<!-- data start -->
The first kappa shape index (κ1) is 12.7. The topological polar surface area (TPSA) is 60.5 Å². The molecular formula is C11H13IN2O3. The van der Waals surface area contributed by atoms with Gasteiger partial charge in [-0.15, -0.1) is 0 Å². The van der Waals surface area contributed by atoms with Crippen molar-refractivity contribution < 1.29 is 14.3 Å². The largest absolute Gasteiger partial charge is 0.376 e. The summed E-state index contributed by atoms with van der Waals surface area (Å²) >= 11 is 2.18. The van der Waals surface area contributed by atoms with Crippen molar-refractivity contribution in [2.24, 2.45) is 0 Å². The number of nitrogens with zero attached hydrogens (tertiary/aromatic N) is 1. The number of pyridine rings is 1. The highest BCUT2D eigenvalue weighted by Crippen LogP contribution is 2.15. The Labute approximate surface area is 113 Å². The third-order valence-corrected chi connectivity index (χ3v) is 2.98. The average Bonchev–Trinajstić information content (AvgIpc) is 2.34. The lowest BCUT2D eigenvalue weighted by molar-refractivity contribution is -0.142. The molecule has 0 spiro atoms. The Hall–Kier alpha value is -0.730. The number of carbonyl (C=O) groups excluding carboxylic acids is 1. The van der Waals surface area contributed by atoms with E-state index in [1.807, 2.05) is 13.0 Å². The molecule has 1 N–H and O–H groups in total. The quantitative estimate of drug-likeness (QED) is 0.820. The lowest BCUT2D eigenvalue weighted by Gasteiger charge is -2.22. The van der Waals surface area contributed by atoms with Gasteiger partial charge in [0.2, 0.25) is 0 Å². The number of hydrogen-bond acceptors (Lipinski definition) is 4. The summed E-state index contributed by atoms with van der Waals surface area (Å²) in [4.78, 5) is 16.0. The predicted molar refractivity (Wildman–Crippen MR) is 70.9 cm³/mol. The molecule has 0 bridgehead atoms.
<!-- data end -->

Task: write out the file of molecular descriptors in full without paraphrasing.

The first kappa shape index (κ1) is 12.7. The topological polar surface area (TPSA) is 60.5 Å². The molecular formula is C11H13IN2O3. The van der Waals surface area contributed by atoms with Gasteiger partial charge in [-0.15, -0.1) is 0 Å². The van der Waals surface area contributed by atoms with Crippen molar-refractivity contribution < 1.29 is 14.3 Å². The largest absolute Gasteiger partial charge is 0.376 e. The summed E-state index contributed by atoms with van der Waals surface area (Å²) >= 11 is 2.18. The van der Waals surface area contributed by atoms with Crippen molar-refractivity contribution in [2.24, 2.45) is 0 Å². The number of nitrogens with zero attached hydrogens (tertiary/aromatic N) is 1. The number of pyridine rings is 1. The highest BCUT2D eigenvalue weighted by Crippen LogP contribution is 2.15. The Labute approximate surface area is 113 Å². The third-order valence-corrected chi connectivity index (χ3v) is 2.98. The average Bonchev–Trinajstić information content (AvgIpc) is 2.34. The lowest BCUT2D eigenvalue weighted by molar-refractivity contribution is -0.142. The molecule has 0 spiro atoms. The Hall–Kier alpha value is -0.730. The number of carbonyl (C=O) groups excluding carboxylic acids is 1. The van der Waals surface area contributed by atoms with E-state index in [1.807, 2.05) is 13.0 Å². The molecule has 1 N–H and O–H groups in total. The quantitative estimate of drug-likeness (QED) is 0.820. The lowest BCUT2D eigenvalue weighted by Gasteiger charge is -2.22. The van der Waals surface area contributed by atoms with Gasteiger partial charge in [0.2, 0.25) is 0 Å². The number of hydrogen-bond acceptors (Lipinski definition) is 4. The summed E-state index contributed by atoms with van der Waals surface area (Å²) in [4.78, 5) is 16.0. The predicted molar refractivity (Wildman–Crippen MR) is 70.9 cm³/mol. The molecule has 0 bridgehead atoms.